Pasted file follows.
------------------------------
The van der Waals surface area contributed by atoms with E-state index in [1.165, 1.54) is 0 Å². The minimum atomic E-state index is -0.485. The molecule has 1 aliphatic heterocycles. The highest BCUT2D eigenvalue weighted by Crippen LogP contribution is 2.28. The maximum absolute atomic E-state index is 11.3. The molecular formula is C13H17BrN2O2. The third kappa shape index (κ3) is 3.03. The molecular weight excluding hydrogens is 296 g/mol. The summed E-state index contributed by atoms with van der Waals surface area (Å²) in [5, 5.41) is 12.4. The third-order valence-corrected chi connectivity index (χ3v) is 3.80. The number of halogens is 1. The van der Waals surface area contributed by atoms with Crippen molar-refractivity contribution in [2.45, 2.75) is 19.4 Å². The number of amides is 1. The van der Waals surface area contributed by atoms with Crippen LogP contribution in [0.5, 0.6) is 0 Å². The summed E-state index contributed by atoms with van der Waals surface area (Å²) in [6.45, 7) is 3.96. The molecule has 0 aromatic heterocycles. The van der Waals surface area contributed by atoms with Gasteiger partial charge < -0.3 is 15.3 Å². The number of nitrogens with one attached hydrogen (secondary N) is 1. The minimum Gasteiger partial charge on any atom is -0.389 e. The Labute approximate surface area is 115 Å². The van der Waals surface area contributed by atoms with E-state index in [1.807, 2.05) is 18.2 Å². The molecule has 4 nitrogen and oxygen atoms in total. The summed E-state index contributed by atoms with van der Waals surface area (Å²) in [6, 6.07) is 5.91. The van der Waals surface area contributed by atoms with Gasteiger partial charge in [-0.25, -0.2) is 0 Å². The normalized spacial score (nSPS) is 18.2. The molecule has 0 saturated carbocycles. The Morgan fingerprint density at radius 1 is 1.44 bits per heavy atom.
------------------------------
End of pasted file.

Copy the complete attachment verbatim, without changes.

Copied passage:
The van der Waals surface area contributed by atoms with E-state index in [1.165, 1.54) is 0 Å². The minimum atomic E-state index is -0.485. The molecule has 1 aliphatic heterocycles. The highest BCUT2D eigenvalue weighted by Crippen LogP contribution is 2.28. The maximum absolute atomic E-state index is 11.3. The molecular formula is C13H17BrN2O2. The third kappa shape index (κ3) is 3.03. The molecular weight excluding hydrogens is 296 g/mol. The summed E-state index contributed by atoms with van der Waals surface area (Å²) in [5, 5.41) is 12.4. The third-order valence-corrected chi connectivity index (χ3v) is 3.80. The number of halogens is 1. The van der Waals surface area contributed by atoms with Crippen molar-refractivity contribution in [2.45, 2.75) is 19.4 Å². The number of amides is 1. The van der Waals surface area contributed by atoms with Crippen LogP contribution in [0.5, 0.6) is 0 Å². The summed E-state index contributed by atoms with van der Waals surface area (Å²) in [6.45, 7) is 3.96. The molecule has 0 aromatic heterocycles. The van der Waals surface area contributed by atoms with Gasteiger partial charge < -0.3 is 15.3 Å². The number of nitrogens with one attached hydrogen (secondary N) is 1. The minimum Gasteiger partial charge on any atom is -0.389 e. The Labute approximate surface area is 115 Å². The van der Waals surface area contributed by atoms with E-state index in [1.807, 2.05) is 18.2 Å². The molecule has 4 nitrogen and oxygen atoms in total. The summed E-state index contributed by atoms with van der Waals surface area (Å²) in [6, 6.07) is 5.91. The van der Waals surface area contributed by atoms with Gasteiger partial charge in [-0.25, -0.2) is 0 Å². The normalized spacial score (nSPS) is 18.2. The molecule has 0 saturated carbocycles. The Morgan fingerprint density at radius 1 is 1.44 bits per heavy atom.